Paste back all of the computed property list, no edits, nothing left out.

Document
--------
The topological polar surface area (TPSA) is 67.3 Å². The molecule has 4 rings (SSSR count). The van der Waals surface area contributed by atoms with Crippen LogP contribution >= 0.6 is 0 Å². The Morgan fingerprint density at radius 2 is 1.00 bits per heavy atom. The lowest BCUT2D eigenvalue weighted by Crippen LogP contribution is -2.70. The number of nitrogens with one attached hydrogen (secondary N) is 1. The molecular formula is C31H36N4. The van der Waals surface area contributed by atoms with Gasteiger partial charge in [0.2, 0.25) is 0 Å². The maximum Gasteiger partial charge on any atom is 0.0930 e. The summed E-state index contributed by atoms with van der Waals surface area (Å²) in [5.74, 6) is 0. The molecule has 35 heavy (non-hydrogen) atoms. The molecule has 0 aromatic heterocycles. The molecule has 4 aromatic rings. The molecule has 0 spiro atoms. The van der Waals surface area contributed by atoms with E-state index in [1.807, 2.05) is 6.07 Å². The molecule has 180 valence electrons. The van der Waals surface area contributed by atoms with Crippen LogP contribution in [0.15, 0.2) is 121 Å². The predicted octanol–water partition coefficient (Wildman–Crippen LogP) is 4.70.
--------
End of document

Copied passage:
The topological polar surface area (TPSA) is 67.3 Å². The molecule has 4 rings (SSSR count). The van der Waals surface area contributed by atoms with Crippen LogP contribution >= 0.6 is 0 Å². The Morgan fingerprint density at radius 2 is 1.00 bits per heavy atom. The lowest BCUT2D eigenvalue weighted by Crippen LogP contribution is -2.70. The number of nitrogens with one attached hydrogen (secondary N) is 1. The molecular formula is C31H36N4. The van der Waals surface area contributed by atoms with Gasteiger partial charge in [0.2, 0.25) is 0 Å². The maximum Gasteiger partial charge on any atom is 0.0930 e. The summed E-state index contributed by atoms with van der Waals surface area (Å²) in [5.74, 6) is 0. The molecule has 35 heavy (non-hydrogen) atoms. The molecule has 0 aromatic heterocycles. The molecule has 4 aromatic rings. The molecule has 0 spiro atoms. The van der Waals surface area contributed by atoms with E-state index in [1.807, 2.05) is 6.07 Å². The molecule has 180 valence electrons. The van der Waals surface area contributed by atoms with Crippen LogP contribution in [0.15, 0.2) is 121 Å². The predicted octanol–water partition coefficient (Wildman–Crippen LogP) is 4.70.